Internal control documentation will need to be updated as well for entities adopting SAB 118. These internal controls will help auditors gain an understanding of controls (or perform a test of operating effectiveness of controls when the controls will be relied upon or in an integrated audit) over the determination of when the measurement for tax effects of TCJA could finalized, reasonably estimated, or not estimated and the related SAB 118 disclosures.
Accounting for TCJA
TCJA creates, modifies, or deletes over 150 provisions in existing tax law, and it changes the U.S. federal tax system from a world-wide system to a territorial tax system. Numerous provisions will require clarification or rule making from the IRS over the coming year. As a result of the scale, timing, and uncertainty, it is expected that the complete impact will continue to develop over time. These issues due not eliminate the U.S. GAAP requirements to account for the effect of the change in tax law in the period of enactment, nor the requirements to make a good faith attempt to account for those changes for those entities adopting SAB 118.
Change in Corporate Tax Rate
Tax Law Change
TCJA decreases the corporate tax rate from progressive tax brackets with a top rate of 35 percent to a flat rate of 21 percent. All tax-paying entities should re-measure federal deferred tax items based on the new 21 percent rate.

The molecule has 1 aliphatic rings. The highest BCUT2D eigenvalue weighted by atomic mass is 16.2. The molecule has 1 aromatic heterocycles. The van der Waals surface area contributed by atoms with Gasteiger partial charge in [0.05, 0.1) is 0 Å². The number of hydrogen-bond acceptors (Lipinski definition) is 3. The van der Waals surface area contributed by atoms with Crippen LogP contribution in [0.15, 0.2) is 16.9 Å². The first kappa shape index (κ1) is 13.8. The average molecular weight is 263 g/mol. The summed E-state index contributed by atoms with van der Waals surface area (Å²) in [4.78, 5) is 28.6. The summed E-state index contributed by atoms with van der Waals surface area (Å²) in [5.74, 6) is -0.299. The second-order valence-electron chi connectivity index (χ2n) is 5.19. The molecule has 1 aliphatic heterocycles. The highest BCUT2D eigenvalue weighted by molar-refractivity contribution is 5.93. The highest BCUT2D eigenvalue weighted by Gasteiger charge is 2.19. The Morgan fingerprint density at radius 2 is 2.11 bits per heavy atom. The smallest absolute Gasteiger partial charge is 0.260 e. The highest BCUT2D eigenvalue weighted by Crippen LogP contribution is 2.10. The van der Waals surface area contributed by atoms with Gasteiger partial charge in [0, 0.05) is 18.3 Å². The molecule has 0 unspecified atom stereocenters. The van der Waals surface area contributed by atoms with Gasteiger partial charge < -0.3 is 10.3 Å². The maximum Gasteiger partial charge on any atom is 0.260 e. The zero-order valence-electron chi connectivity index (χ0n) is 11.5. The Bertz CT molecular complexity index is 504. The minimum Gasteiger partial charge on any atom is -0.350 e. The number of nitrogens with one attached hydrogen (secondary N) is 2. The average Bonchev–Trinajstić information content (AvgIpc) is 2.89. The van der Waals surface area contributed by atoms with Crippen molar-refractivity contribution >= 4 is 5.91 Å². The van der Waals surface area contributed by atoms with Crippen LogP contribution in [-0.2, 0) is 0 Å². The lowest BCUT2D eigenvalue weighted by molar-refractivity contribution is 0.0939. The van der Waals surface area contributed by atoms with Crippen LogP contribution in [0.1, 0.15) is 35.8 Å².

For entities that formerly applied the top tax rate this will result in a 40 percent decrease in federal deferred tax assets (DTA) and deferred tax liabilities (DTL) that will be recognized in current period earnings (i.e. through income tax expense/benefit). For many companies this is the single largest financial statement impact of the TCJA in the 2017 financial statements is the change in the corporate tax rate. Entities that had a net DTA, meaning they had expenses that were accelerated for tax purposes or revenues that were deferred, will have large tax expense because the "value" of DTA is reduced by TCJA. The opposite is true for entities that had a DTL as they will see a large income tax benefit as income tax expense that will be incurred in the future is reduced. Many will find it useful to track the specific effects of the TCJA so that financial statement users can back out the onetime charges that result from TCJA. These impacts can be described in a footnote for those interested in providing the financial statement user the ability to "normalize" the income statement.